Ethics concerns over a Hennepin Healthcare clinical trial have raised public attention to a federal rule permitting research on patients in emergency situations without their initial consent.
While little known, the rule has been commonly used in the Twin Cities for studies of everything from resuscitation equipment to breathing tubes to medications to slow bleeding at emergency scenes.
The U.S. Food and Drug Administration since 1996 has allowed “exceptions” from the usual process of gaining consent before performing experimental treatments on patients — but only in studies involving emergency treatments that couldn’t be accomplished any other way, and only if they propose to improve practices that are unproven or substandard.
The federal agency’s own guidance documents call the practice “controversial,” and require researchers to take additional steps such as alerting the community before an exception study is launched, and documenting and reacting to any community opposition before starting.
But federal leaders created the exception process because much of existing emergency medical practice hadn’t been studied, meaning that nobody knew for sure whether it was as safe or effective as it could be.
The latest Hennepin trial involved paramedics administering the anesthetic ketamine to extremely agitated patients to subdue them before they hurt themselves or others. The trial has been suspended while reviewers determine whether researchers followed exception protocols and selected appropriate patients.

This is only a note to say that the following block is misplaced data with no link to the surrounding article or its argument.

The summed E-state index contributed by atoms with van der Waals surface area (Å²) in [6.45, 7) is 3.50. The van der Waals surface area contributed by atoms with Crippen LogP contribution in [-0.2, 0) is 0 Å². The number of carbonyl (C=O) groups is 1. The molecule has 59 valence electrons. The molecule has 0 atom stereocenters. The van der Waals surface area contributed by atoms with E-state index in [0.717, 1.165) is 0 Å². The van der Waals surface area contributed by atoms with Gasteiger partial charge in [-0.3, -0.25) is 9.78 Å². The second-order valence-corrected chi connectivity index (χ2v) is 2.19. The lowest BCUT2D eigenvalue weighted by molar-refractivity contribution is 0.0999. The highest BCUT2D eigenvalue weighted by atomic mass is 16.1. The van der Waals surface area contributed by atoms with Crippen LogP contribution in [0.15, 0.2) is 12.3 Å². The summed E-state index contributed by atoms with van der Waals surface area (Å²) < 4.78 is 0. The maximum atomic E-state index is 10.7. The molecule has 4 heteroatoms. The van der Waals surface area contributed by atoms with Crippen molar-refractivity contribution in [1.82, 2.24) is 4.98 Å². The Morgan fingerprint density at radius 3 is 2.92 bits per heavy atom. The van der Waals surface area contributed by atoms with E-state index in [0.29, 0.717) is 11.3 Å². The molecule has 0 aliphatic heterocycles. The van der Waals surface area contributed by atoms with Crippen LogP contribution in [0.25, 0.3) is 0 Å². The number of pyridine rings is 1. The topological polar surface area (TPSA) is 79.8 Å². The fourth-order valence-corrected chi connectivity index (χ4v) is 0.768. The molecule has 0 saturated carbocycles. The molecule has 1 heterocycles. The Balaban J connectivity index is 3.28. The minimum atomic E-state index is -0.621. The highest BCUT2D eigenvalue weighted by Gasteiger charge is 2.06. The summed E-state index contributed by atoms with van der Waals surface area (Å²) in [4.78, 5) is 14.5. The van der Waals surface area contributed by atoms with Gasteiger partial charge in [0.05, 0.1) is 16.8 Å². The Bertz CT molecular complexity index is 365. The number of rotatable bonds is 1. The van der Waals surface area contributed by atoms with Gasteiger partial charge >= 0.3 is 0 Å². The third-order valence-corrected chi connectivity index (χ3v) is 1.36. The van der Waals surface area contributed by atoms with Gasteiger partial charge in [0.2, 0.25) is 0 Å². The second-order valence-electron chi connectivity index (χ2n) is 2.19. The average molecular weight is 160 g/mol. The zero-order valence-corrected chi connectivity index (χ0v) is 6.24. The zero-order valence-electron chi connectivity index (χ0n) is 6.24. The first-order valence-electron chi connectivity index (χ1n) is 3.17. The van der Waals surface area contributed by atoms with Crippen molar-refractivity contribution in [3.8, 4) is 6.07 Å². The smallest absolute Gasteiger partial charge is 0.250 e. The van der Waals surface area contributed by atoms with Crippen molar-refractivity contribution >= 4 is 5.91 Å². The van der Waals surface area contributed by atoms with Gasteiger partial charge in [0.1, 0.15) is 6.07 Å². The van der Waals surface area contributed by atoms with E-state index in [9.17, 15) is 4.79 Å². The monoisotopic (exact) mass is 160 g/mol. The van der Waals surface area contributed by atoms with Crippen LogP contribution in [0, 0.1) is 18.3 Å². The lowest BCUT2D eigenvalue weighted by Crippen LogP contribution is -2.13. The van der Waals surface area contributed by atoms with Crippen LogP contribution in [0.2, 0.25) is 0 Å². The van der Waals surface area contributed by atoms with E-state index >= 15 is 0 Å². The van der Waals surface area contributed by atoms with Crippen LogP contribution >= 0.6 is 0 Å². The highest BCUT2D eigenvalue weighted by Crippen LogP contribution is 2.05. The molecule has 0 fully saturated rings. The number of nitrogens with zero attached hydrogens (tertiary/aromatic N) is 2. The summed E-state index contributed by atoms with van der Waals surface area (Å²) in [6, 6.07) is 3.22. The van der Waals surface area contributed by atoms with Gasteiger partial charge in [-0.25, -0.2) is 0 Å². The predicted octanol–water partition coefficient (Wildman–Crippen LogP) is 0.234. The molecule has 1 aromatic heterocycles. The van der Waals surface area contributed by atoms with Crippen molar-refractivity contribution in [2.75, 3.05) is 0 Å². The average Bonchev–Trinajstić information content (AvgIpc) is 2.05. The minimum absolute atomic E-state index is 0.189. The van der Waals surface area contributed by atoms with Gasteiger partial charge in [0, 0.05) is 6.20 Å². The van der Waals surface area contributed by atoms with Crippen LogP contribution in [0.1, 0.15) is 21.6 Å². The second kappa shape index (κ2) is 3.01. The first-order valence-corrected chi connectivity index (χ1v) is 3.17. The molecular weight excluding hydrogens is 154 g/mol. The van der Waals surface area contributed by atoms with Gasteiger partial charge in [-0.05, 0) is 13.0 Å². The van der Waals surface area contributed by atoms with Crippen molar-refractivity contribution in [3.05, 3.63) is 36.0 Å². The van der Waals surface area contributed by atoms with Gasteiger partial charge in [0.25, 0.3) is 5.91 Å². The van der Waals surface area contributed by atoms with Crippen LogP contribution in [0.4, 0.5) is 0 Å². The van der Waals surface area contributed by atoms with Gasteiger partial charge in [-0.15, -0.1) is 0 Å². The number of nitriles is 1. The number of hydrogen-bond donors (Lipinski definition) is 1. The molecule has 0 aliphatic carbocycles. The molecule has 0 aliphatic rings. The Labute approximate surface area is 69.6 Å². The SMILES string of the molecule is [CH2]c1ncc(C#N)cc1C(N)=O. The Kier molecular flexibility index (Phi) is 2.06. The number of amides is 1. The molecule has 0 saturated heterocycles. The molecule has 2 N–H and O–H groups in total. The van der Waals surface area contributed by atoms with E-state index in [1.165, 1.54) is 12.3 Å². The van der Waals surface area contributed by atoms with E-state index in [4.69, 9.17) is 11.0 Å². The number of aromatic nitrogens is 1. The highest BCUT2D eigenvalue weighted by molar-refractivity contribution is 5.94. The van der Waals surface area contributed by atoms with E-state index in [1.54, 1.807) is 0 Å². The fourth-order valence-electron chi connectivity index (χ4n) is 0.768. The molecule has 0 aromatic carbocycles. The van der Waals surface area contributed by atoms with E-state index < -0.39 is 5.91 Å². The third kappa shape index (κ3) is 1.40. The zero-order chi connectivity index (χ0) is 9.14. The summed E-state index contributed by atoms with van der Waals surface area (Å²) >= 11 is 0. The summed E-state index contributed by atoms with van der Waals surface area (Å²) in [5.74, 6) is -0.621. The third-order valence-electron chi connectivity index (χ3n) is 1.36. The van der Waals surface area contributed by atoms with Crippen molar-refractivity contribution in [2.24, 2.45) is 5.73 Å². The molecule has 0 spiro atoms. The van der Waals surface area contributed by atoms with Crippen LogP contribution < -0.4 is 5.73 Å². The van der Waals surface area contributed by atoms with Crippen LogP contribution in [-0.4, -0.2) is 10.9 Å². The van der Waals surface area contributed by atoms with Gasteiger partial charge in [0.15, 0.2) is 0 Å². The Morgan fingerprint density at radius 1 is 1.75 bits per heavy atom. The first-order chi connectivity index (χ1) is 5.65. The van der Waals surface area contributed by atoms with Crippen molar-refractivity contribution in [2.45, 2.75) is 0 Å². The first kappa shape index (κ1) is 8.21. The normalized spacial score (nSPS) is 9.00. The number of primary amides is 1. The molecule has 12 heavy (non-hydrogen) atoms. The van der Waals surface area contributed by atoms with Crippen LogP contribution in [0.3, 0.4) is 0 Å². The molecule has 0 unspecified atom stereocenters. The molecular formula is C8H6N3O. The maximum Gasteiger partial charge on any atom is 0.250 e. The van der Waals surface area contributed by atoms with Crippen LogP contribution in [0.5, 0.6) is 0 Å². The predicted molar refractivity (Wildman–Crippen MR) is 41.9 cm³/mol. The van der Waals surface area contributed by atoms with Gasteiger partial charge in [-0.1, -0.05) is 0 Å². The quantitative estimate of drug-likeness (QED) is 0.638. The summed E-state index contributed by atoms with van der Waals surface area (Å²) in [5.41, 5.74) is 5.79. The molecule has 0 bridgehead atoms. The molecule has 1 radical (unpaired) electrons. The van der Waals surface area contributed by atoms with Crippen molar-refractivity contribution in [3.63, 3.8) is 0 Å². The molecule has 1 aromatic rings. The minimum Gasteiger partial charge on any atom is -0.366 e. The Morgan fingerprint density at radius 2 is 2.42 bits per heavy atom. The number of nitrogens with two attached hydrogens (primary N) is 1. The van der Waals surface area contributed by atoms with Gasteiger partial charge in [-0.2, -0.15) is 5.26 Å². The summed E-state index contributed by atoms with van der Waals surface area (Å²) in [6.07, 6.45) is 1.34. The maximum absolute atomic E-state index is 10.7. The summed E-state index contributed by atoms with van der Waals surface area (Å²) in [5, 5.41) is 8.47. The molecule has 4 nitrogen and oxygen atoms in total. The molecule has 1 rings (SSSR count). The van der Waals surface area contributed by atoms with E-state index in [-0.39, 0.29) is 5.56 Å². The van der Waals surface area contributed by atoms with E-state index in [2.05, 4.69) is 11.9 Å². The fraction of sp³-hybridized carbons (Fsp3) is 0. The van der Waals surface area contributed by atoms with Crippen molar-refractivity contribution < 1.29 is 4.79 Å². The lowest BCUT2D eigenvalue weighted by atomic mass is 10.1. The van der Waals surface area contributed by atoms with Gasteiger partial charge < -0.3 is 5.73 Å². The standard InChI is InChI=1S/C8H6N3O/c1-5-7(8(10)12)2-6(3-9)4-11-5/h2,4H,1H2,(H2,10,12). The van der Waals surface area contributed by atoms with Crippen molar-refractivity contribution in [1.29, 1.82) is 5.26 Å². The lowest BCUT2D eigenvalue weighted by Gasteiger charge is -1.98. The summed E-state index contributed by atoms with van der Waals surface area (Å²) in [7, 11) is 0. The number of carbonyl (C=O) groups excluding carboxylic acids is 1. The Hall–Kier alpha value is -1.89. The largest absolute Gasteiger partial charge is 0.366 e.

Published research has found confusion in the U.S. in terms of how to solicit community input and feedback before starting exception studies.
Hennepin in Minneapolis and Regions Hospital in St. Paul both took part in a recent trial of tranexamic acid to see whether the medication would slow bleeding in patients with traumatic brain injuries. The hospitals in that instance issued public notices, but also offered to send bracelets to people in the community that they would need to wear in order to opt out of the research.
Other recent exception studies in the Twin Cities included Hennepin’s comparative trial to determine which method of intubation worked better to help patients breathe.
Regions tested devices made at the time by a Roseville-based company to improve the outcomes of CPR for cardiac arrest patients.
The University of Minnesota is currently studying whether outcomes are better for certain cardiac arrest patients if they bypass intensive care units and go directly to catheterization labs to have clots in their blood vessels removed.